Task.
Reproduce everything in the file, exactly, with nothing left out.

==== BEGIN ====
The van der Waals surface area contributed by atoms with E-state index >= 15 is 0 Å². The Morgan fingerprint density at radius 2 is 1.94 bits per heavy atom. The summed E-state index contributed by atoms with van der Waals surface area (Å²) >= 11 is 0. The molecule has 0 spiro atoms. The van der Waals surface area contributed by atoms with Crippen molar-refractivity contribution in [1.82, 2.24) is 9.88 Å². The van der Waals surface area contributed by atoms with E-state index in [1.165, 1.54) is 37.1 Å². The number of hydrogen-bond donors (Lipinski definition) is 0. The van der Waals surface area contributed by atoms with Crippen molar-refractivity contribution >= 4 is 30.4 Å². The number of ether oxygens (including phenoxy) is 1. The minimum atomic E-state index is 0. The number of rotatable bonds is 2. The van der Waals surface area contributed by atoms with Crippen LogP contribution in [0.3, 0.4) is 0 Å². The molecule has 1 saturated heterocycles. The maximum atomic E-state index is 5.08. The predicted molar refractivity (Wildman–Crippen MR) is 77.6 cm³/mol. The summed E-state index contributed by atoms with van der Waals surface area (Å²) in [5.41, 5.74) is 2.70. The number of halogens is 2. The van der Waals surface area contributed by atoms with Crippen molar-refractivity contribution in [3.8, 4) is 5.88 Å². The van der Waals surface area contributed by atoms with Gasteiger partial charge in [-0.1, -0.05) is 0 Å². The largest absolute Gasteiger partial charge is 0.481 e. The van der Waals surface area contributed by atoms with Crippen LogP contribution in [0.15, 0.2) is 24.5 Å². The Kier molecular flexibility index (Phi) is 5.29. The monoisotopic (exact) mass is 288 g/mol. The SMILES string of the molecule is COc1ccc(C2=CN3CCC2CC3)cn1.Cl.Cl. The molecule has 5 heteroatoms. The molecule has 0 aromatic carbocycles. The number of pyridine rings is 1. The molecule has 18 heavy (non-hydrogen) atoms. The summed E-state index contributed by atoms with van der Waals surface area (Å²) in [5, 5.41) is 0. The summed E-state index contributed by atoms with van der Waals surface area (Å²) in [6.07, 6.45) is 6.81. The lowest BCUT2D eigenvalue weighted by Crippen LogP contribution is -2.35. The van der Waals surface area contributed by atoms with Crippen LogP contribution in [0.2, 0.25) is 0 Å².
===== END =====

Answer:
The van der Waals surface area contributed by atoms with E-state index >= 15 is 0 Å². The Morgan fingerprint density at radius 2 is 1.94 bits per heavy atom. The summed E-state index contributed by atoms with van der Waals surface area (Å²) >= 11 is 0. The molecule has 0 spiro atoms. The van der Waals surface area contributed by atoms with Crippen molar-refractivity contribution in [1.82, 2.24) is 9.88 Å². The van der Waals surface area contributed by atoms with E-state index in [1.165, 1.54) is 37.1 Å². The number of hydrogen-bond donors (Lipinski definition) is 0. The van der Waals surface area contributed by atoms with Crippen molar-refractivity contribution >= 4 is 30.4 Å². The number of ether oxygens (including phenoxy) is 1. The minimum atomic E-state index is 0. The number of rotatable bonds is 2. The van der Waals surface area contributed by atoms with Crippen LogP contribution in [0.3, 0.4) is 0 Å². The molecule has 1 saturated heterocycles. The maximum atomic E-state index is 5.08. The predicted molar refractivity (Wildman–Crippen MR) is 77.6 cm³/mol. The summed E-state index contributed by atoms with van der Waals surface area (Å²) in [5.41, 5.74) is 2.70. The number of halogens is 2. The van der Waals surface area contributed by atoms with Crippen molar-refractivity contribution in [3.8, 4) is 5.88 Å². The van der Waals surface area contributed by atoms with Gasteiger partial charge in [-0.1, -0.05) is 0 Å². The largest absolute Gasteiger partial charge is 0.481 e. The van der Waals surface area contributed by atoms with Crippen LogP contribution in [0.15, 0.2) is 24.5 Å². The Kier molecular flexibility index (Phi) is 5.29. The monoisotopic (exact) mass is 288 g/mol. The SMILES string of the molecule is COc1ccc(C2=CN3CCC2CC3)cn1.Cl.Cl. The molecule has 5 heteroatoms. The molecule has 0 aromatic carbocycles. The number of pyridine rings is 1. The molecule has 18 heavy (non-hydrogen) atoms. The summed E-state index contributed by atoms with van der Waals surface area (Å²) in [5, 5.41) is 0. The summed E-state index contributed by atoms with van der Waals surface area (Å²) in [6.07, 6.45) is 6.81. The lowest BCUT2D eigenvalue weighted by Crippen LogP contribution is -2.35. The van der Waals surface area contributed by atoms with Crippen LogP contribution in [0.2, 0.25) is 0 Å².